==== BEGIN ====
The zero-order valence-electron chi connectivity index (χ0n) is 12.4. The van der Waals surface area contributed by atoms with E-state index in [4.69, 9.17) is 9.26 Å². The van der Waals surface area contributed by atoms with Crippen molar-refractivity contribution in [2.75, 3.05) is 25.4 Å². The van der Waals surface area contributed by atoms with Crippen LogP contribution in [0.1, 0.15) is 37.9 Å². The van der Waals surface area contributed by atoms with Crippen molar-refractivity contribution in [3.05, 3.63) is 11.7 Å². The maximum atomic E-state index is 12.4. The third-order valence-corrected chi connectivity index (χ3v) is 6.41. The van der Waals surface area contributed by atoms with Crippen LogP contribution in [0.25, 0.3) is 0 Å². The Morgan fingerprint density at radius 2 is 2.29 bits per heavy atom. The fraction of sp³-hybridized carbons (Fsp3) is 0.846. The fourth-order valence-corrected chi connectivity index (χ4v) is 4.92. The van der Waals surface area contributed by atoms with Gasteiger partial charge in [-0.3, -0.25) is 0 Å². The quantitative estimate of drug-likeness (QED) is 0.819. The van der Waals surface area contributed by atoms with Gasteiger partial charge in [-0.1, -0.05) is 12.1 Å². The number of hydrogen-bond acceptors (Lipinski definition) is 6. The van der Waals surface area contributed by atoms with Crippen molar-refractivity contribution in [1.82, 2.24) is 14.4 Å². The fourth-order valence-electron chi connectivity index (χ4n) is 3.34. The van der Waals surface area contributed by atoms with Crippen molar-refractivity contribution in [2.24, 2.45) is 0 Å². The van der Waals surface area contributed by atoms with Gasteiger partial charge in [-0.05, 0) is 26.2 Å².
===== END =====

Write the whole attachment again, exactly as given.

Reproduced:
The zero-order valence-electron chi connectivity index (χ0n) is 12.4. The van der Waals surface area contributed by atoms with E-state index in [4.69, 9.17) is 9.26 Å². The van der Waals surface area contributed by atoms with Crippen molar-refractivity contribution in [2.75, 3.05) is 25.4 Å². The van der Waals surface area contributed by atoms with Crippen LogP contribution in [0.1, 0.15) is 37.9 Å². The van der Waals surface area contributed by atoms with Crippen molar-refractivity contribution in [3.05, 3.63) is 11.7 Å². The maximum atomic E-state index is 12.4. The third-order valence-corrected chi connectivity index (χ3v) is 6.41. The van der Waals surface area contributed by atoms with Crippen LogP contribution in [0.25, 0.3) is 0 Å². The Morgan fingerprint density at radius 2 is 2.29 bits per heavy atom. The fraction of sp³-hybridized carbons (Fsp3) is 0.846. The fourth-order valence-corrected chi connectivity index (χ4v) is 4.92. The van der Waals surface area contributed by atoms with Gasteiger partial charge in [-0.3, -0.25) is 0 Å². The quantitative estimate of drug-likeness (QED) is 0.819. The van der Waals surface area contributed by atoms with Gasteiger partial charge in [-0.1, -0.05) is 12.1 Å². The number of hydrogen-bond acceptors (Lipinski definition) is 6. The van der Waals surface area contributed by atoms with Crippen molar-refractivity contribution in [1.82, 2.24) is 14.4 Å². The fourth-order valence-electron chi connectivity index (χ4n) is 3.34. The van der Waals surface area contributed by atoms with Crippen molar-refractivity contribution in [2.24, 2.45) is 0 Å². The van der Waals surface area contributed by atoms with Gasteiger partial charge in [-0.05, 0) is 26.2 Å².